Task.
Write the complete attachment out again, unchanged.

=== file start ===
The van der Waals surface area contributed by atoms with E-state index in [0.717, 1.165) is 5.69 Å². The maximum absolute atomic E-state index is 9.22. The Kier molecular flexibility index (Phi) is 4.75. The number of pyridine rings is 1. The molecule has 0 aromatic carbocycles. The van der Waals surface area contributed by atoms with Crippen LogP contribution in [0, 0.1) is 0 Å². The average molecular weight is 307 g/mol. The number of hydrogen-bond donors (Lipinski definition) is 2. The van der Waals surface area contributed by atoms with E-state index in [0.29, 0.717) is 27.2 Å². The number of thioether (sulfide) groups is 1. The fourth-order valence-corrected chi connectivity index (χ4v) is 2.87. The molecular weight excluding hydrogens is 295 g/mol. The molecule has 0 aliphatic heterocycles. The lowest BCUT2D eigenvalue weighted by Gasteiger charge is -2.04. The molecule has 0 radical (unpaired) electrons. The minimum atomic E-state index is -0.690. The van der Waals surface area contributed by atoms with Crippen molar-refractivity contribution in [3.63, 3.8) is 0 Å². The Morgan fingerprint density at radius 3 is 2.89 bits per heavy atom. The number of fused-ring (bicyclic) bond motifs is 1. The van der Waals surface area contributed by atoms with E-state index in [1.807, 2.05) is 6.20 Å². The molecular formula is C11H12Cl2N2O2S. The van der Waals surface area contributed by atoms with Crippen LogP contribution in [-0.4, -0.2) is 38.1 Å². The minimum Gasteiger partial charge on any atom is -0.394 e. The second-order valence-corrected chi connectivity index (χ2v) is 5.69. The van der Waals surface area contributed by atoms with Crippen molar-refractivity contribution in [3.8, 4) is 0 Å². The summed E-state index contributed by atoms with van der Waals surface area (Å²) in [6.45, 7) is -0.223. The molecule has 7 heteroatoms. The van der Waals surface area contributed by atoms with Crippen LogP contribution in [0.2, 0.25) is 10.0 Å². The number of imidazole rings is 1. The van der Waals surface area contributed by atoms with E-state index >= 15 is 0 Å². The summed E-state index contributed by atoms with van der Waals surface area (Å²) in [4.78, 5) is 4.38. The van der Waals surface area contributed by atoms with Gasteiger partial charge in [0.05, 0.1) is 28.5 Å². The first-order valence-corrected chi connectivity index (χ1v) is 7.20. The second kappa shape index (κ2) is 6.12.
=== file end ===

The van der Waals surface area contributed by atoms with E-state index in [0.717, 1.165) is 5.69 Å². The maximum absolute atomic E-state index is 9.22. The Kier molecular flexibility index (Phi) is 4.75. The number of pyridine rings is 1. The molecule has 0 aromatic carbocycles. The van der Waals surface area contributed by atoms with Crippen LogP contribution in [0, 0.1) is 0 Å². The average molecular weight is 307 g/mol. The number of hydrogen-bond donors (Lipinski definition) is 2. The van der Waals surface area contributed by atoms with E-state index in [0.29, 0.717) is 27.2 Å². The number of thioether (sulfide) groups is 1. The fourth-order valence-corrected chi connectivity index (χ4v) is 2.87. The molecular weight excluding hydrogens is 295 g/mol. The molecule has 0 aliphatic heterocycles. The lowest BCUT2D eigenvalue weighted by Gasteiger charge is -2.04. The molecule has 0 radical (unpaired) electrons. The minimum atomic E-state index is -0.690. The van der Waals surface area contributed by atoms with Crippen molar-refractivity contribution in [3.63, 3.8) is 0 Å². The Morgan fingerprint density at radius 3 is 2.89 bits per heavy atom. The number of fused-ring (bicyclic) bond motifs is 1. The van der Waals surface area contributed by atoms with E-state index in [1.807, 2.05) is 6.20 Å². The molecular formula is C11H12Cl2N2O2S. The van der Waals surface area contributed by atoms with Crippen LogP contribution in [-0.4, -0.2) is 38.1 Å². The minimum Gasteiger partial charge on any atom is -0.394 e. The second-order valence-corrected chi connectivity index (χ2v) is 5.69. The van der Waals surface area contributed by atoms with Crippen molar-refractivity contribution in [3.8, 4) is 0 Å². The summed E-state index contributed by atoms with van der Waals surface area (Å²) in [6.45, 7) is -0.223. The molecule has 7 heteroatoms. The van der Waals surface area contributed by atoms with Crippen LogP contribution in [0.2, 0.25) is 10.0 Å². The number of imidazole rings is 1. The van der Waals surface area contributed by atoms with E-state index >= 15 is 0 Å². The summed E-state index contributed by atoms with van der Waals surface area (Å²) in [4.78, 5) is 4.38. The van der Waals surface area contributed by atoms with Gasteiger partial charge in [0.05, 0.1) is 28.5 Å². The first-order valence-corrected chi connectivity index (χ1v) is 7.20. The second kappa shape index (κ2) is 6.12.